City Bus Accidents: An Overview

By Michael GrossmanJuly 10, 2015Reading Time: 3 minutes

To be frank, accidents involving city buses involve fairly complex legal theories, even more so than accident cases against privately-owned/commercial bus owners. While injury and fatality claims against privately-owned buses are challenging cases primarily because the defendant usually has a lot of resources at their disposal to fight you with, what makes cases against publicly-owned bus drivers complex is that the law protects city and local governments from most injury lawsuits. Fret not, however. A good lawyer can still help you recover considerable compensation from a city government whose bus injured you. It's just important that you understand how the law views these cases in a completely different light.

Sovereign Immunity: The Idea That Government Entities Can Never Be Sued

For the better part of a millennia, legal precedent has held that governments cannot be sued by their own citizens. So, if you go back to case law from say, the early 1900s, you'll find no shortage of injury cases involving people being run over by trolleys and New York City fire brigades, wherein the court stated definitively that no matter how negligent those entities may have been, there's just no legal basis for the victims to sue. Well, throughout the 20th century, states started realizing that this was a bit unfair. And that if the government cannot be sued, then the people whom they hurt are just going to end up becoming wards of the state, and the government will have to pay for their injuries through various programs anyway.

In the interest of creating a fair and balanced justice system, states began adopting a fairly similar set of tort claims laws. For instance, the state of Texas drafted the Texas Tort Claims Act, which was a law that waived sovereign immunity under certain circumstances (government protection from being sued), thereby opening the doors for citizens to see compensation for the harm done to them regardless of who the defendant entity is.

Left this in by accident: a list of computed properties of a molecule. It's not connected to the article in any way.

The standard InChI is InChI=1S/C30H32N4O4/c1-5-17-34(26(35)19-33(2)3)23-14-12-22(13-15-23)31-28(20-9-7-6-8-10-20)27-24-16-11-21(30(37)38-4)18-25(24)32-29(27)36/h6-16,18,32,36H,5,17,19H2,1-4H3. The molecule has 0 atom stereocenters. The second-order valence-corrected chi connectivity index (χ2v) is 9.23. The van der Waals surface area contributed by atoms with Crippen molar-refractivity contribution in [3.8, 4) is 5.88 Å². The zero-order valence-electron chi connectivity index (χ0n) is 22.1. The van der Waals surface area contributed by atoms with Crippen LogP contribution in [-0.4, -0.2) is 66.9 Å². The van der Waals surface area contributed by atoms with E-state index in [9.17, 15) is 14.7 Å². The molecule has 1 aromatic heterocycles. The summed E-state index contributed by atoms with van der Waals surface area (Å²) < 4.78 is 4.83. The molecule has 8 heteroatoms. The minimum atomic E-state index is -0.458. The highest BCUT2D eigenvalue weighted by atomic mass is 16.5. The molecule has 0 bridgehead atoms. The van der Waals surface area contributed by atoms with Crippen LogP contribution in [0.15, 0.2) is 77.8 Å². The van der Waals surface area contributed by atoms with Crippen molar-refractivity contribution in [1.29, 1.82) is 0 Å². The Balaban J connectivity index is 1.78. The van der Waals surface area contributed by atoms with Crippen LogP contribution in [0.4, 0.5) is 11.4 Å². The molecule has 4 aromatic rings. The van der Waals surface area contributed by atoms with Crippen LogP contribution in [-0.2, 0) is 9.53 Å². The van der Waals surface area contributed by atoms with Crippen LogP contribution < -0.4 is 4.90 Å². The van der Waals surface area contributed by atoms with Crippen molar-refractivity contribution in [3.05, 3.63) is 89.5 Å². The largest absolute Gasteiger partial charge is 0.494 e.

Why does this matter? Well, because city buses are owned and operated by the city. Which is, you guessed it, the government. Consequently, when there's an injury or fatality involving a city bus, victims can sue them, but there are a lot of additional hoops they must jump through. For example, there's an upper limit on the financial exposure that a city may have.

Obstacles in a City Bus Accident Case

The first obstacle one encounters is usually the notice requirement. Most states' tort claims laws require that the victim provide constructive notice to the city, county, etc. that they intend to file a claim against them. Where things get tricky is that there's a deadline for serving this notice of a certain number of days or months after an incident, and that deadline is different for almost every city. So, filing suit for an incident involving a San Antonio city-owned VIA bus has a different deadline than doing so where a city of Dallas DART bus was involved. The law places the responsibility on the injured party or the family of the deceased (or their representation) to do the research of finding the deadline. It's also on them to file the necessary notice before it passes. Of course, it's much easier to retain legal assistance that can keep track of all these deadlines for you and ensure that filings are done on time.

It's been our experience that the second most common obstacle for victims of accidents involving city-owned transportation, is that the courts will find any reason in the world to let the city off the hook for the harm done. You and your lawyer have to bring your A game, or there's every reason to believe that the judge, left to his own discretion, will automatically side with the defendants. This reality makes the defendant bold, and as such, they aren't likely to settle. It's way easier to fight you rather than pay up.

The third obstacle is that there's a practical limit to what the government defendant's worst day in court will look like for them. It varies from state to state, but usually there's a maximum amount required by law that government entities can be required to pay. For example, in Texas, the most a government entity can be required to pay out is $300,000 in damages. Again, it varies from state to state, but the point is, there's only so much they have to pay.

A smart lawyer can litigate this type of case successfully, but it's important for victims to retain someone who's aware of the unique complications they present.